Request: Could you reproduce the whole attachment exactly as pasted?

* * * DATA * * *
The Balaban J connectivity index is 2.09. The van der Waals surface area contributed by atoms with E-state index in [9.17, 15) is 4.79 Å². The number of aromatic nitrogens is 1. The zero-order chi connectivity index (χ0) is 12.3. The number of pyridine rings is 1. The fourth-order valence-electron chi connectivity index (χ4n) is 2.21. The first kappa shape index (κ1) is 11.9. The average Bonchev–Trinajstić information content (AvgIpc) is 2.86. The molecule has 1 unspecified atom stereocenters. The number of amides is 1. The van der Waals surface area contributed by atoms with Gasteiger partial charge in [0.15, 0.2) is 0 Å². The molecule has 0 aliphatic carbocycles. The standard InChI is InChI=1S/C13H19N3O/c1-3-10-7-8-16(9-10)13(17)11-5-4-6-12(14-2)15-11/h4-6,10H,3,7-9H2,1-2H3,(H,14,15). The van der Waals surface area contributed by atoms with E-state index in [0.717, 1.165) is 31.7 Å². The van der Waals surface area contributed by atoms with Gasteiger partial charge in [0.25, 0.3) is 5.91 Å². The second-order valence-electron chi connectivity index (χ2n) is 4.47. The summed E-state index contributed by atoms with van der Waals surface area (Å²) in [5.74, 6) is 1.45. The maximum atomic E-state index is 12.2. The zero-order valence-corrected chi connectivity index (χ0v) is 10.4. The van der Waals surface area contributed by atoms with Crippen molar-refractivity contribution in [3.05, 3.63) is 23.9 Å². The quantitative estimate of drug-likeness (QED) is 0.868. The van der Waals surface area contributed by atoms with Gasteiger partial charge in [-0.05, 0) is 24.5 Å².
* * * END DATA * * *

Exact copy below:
The Balaban J connectivity index is 2.09. The van der Waals surface area contributed by atoms with E-state index in [9.17, 15) is 4.79 Å². The number of aromatic nitrogens is 1. The zero-order chi connectivity index (χ0) is 12.3. The number of pyridine rings is 1. The fourth-order valence-electron chi connectivity index (χ4n) is 2.21. The first kappa shape index (κ1) is 11.9. The average Bonchev–Trinajstić information content (AvgIpc) is 2.86. The molecule has 1 unspecified atom stereocenters. The number of amides is 1. The van der Waals surface area contributed by atoms with Gasteiger partial charge in [0.15, 0.2) is 0 Å². The molecule has 0 aliphatic carbocycles. The standard InChI is InChI=1S/C13H19N3O/c1-3-10-7-8-16(9-10)13(17)11-5-4-6-12(14-2)15-11/h4-6,10H,3,7-9H2,1-2H3,(H,14,15). The van der Waals surface area contributed by atoms with E-state index in [0.717, 1.165) is 31.7 Å². The van der Waals surface area contributed by atoms with Gasteiger partial charge in [0.25, 0.3) is 5.91 Å². The second-order valence-electron chi connectivity index (χ2n) is 4.47. The summed E-state index contributed by atoms with van der Waals surface area (Å²) in [5.74, 6) is 1.45. The maximum atomic E-state index is 12.2. The zero-order valence-corrected chi connectivity index (χ0v) is 10.4. The van der Waals surface area contributed by atoms with Crippen molar-refractivity contribution in [3.05, 3.63) is 23.9 Å². The quantitative estimate of drug-likeness (QED) is 0.868. The van der Waals surface area contributed by atoms with Gasteiger partial charge in [-0.05, 0) is 24.5 Å².